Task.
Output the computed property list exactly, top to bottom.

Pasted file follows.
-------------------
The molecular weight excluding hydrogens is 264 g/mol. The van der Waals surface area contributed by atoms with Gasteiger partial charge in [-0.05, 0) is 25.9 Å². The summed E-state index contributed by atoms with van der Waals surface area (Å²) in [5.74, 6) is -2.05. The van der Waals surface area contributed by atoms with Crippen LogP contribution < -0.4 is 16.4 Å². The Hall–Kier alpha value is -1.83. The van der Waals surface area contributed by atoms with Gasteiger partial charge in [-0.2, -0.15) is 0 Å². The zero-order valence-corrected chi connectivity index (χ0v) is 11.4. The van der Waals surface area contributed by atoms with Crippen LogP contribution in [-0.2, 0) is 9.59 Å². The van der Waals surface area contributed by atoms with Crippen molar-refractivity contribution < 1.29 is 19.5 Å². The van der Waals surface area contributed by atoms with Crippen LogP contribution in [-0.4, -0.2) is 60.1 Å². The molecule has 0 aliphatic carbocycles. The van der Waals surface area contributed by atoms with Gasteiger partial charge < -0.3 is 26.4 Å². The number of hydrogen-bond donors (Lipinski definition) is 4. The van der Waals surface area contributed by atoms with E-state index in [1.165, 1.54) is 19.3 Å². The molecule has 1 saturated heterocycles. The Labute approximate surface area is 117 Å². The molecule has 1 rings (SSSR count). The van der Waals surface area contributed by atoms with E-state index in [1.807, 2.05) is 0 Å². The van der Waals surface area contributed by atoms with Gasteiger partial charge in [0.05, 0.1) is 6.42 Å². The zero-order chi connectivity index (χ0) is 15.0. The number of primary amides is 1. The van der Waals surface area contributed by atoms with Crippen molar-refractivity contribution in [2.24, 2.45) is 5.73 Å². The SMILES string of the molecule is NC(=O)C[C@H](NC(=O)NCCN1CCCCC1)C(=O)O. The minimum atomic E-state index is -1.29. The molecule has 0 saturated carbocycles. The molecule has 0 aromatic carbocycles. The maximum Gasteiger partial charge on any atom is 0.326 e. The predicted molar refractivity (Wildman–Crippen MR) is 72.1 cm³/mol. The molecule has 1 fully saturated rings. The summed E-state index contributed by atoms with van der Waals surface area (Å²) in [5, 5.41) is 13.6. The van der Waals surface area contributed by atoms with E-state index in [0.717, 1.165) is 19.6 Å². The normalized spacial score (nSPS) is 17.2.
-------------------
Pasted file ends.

The molecular weight excluding hydrogens is 264 g/mol. The van der Waals surface area contributed by atoms with Gasteiger partial charge in [-0.05, 0) is 25.9 Å². The summed E-state index contributed by atoms with van der Waals surface area (Å²) in [5.74, 6) is -2.05. The van der Waals surface area contributed by atoms with Crippen LogP contribution < -0.4 is 16.4 Å². The Hall–Kier alpha value is -1.83. The van der Waals surface area contributed by atoms with Gasteiger partial charge in [-0.2, -0.15) is 0 Å². The zero-order valence-corrected chi connectivity index (χ0v) is 11.4. The van der Waals surface area contributed by atoms with Crippen LogP contribution in [-0.2, 0) is 9.59 Å². The van der Waals surface area contributed by atoms with Crippen molar-refractivity contribution < 1.29 is 19.5 Å². The van der Waals surface area contributed by atoms with Crippen LogP contribution in [-0.4, -0.2) is 60.1 Å². The molecule has 0 aliphatic carbocycles. The van der Waals surface area contributed by atoms with Gasteiger partial charge < -0.3 is 26.4 Å². The number of hydrogen-bond donors (Lipinski definition) is 4. The van der Waals surface area contributed by atoms with E-state index in [1.165, 1.54) is 19.3 Å². The molecule has 1 saturated heterocycles. The Labute approximate surface area is 117 Å². The molecule has 1 rings (SSSR count). The van der Waals surface area contributed by atoms with E-state index in [1.807, 2.05) is 0 Å². The van der Waals surface area contributed by atoms with Gasteiger partial charge in [0.05, 0.1) is 6.42 Å². The zero-order chi connectivity index (χ0) is 15.0. The number of primary amides is 1. The van der Waals surface area contributed by atoms with Crippen molar-refractivity contribution in [2.24, 2.45) is 5.73 Å². The SMILES string of the molecule is NC(=O)C[C@H](NC(=O)NCCN1CCCCC1)C(=O)O. The minimum atomic E-state index is -1.29. The molecule has 0 saturated carbocycles. The molecule has 0 aromatic carbocycles. The maximum Gasteiger partial charge on any atom is 0.326 e. The predicted molar refractivity (Wildman–Crippen MR) is 72.1 cm³/mol. The molecule has 1 fully saturated rings. The summed E-state index contributed by atoms with van der Waals surface area (Å²) in [5, 5.41) is 13.6. The van der Waals surface area contributed by atoms with E-state index in [0.717, 1.165) is 19.6 Å². The normalized spacial score (nSPS) is 17.2.